My conclusion first think carefully what fits best in every project to use as implementation methodology (or do certain parts Agile and others whaterfall). Agile fits most of the times best in development projects.
This is a very useful video on AGILE and how the structure works when building a project.
Thank you, this has largely explained to me why nothing works properly and the whole world has become one enormous frustration engine where the customer has become an employee who pays the company to do work for it, and there is definitely no concept of SERVICE or SERVICE ATTITUDE any more. Future shock has already happened, and the weak are being pushed to the margins and right off the edge. Hierarchy works for me. Actually, I think we need to learn how to do things more slowly and considerately, thinking about the effects of our products in the wider sense. Even the simplest things that were easy for people who know how to do things with physical tools in the real world have had unnecessary layers of complexity added to them. Question: have any of you lot ever kept a fire alight for a whole winter? That is my rant for today. The real world and nature are also VERY interesting.
I’ve been working as an Agile coach in the past 5-6 years, helping organisations to be more nimble and deliver value early and continuously to their customers.
While a lot of people are getting stuck with basic practices, I like how @ivan focuses on customers (even developers, which is rare unfortunately), delivering value as early as possible, collecting feedback and adapt to change. Well done .
Thank you for opening this topic. I’ve had experience with Agile now for over 10 years and personally I think it has become a dung hole for organizations. It has created so many unnecessary job roles in the form of a ‘scrum master’ who is supposed to keep up with progress of sprints. Now, there are terminologies like Epics, Stories, Sprints and whole slew of made up names that are confusing to people who’ve never worked with Agile before. My opinion on agile is that it is a revenge adapted by ignorant management as a revenge for years of having to listen to technobabble by engineers. For example:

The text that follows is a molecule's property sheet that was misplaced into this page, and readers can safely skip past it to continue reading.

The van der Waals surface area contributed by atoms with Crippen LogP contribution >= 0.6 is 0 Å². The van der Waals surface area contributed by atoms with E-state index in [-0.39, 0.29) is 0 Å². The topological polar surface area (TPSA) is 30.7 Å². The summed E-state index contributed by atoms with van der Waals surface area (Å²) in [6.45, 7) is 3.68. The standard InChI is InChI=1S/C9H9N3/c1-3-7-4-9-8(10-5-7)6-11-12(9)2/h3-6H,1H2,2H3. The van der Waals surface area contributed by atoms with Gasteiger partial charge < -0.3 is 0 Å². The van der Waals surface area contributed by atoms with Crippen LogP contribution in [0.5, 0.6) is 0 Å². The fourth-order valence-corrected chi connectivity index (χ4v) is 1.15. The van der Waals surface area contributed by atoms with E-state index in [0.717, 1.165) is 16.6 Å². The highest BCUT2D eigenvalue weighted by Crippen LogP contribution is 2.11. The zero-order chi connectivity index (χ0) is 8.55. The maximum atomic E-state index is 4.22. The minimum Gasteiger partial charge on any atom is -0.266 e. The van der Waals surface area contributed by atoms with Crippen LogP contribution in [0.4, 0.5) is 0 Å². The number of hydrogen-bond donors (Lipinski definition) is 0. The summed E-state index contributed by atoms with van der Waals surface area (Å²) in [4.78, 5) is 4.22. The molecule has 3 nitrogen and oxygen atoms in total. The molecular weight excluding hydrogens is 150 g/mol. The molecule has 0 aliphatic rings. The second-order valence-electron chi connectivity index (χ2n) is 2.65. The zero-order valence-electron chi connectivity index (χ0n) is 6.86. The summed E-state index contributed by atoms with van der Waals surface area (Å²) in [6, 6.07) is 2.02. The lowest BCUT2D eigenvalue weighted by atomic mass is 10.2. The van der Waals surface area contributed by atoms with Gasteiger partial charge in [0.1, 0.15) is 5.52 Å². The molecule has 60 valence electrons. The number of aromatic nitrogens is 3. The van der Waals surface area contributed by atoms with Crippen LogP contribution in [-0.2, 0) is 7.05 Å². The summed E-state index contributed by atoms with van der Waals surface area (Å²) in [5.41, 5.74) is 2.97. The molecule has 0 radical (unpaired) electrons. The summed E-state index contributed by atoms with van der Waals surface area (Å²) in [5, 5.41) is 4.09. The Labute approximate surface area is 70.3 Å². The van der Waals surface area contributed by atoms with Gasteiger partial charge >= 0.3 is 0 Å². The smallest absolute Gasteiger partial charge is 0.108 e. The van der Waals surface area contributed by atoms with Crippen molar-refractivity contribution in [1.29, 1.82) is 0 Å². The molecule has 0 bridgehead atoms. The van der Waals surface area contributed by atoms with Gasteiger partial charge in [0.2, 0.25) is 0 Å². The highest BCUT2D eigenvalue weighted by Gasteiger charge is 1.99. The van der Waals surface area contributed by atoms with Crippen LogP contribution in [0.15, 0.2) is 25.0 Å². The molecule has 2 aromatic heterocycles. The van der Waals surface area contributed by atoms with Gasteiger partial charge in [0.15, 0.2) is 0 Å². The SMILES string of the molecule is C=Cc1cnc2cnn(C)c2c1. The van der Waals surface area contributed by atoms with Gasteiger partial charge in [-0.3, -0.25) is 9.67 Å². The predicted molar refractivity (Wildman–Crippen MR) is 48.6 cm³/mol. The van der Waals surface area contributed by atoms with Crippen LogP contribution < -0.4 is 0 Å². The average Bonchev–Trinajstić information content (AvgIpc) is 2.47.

I was given an assignment to integrate IBM’s discovery for Mainframe known as TADz. Tivoli Automated Discovery. The project began as Ivan describes it. We talked to the MF team to see what they would be comfortable using. I started to code the data integration that connected Pentaho to DB2 with a JDBC driver and got the POC done within about a week. Then I created a data model in the CMDB that could be used for Asset, Incident and Change management. The prototype was done in about 3 weeks. At that point I kept communicating with the director of the MF team to show what the end result will look like. During this time I joined roughly 3 scrum meetings each week. No-one in that meeting understood what I was actually talking about in technical terms. In my opinion it was a waste of my time to even attend. However, for each “Sprint” I have documented what I did as the weeks progressed. Eventually my solution got put into production and its life cycle as a product began for the company. It became very popular and easy to use because I’ve really thought it through and having Agile tracking on hand allowed me to predict short falls.
Next came updates. Details on what needed an update is not important, but what is important is that I was able to go back to Agile and track my notes on how I did the integration. I was also able to document my bottlenecks and demonstrate what eventually would become a maintenance component. Something I was putting weight on during the sprints that was declared as low in priority at the time, but became much more important as the product was used in production. I was able to “bring” the management team back to the date when I had made that projection and was told it was not important. I gained credibility at that point by having that vision. Although I have to say that for me, the coder, it was not hard to make that prediction. It was obvious, as Ivan points out, that “time” and competition are the enemies of quality. Agile can produce results “IF” used properly by management, but so far I’ve not seen good evidence that the scrum masters know the difference between a hole in the ground and their behind (where the Sun don’t shine as they say in Texas).
Thx for reading.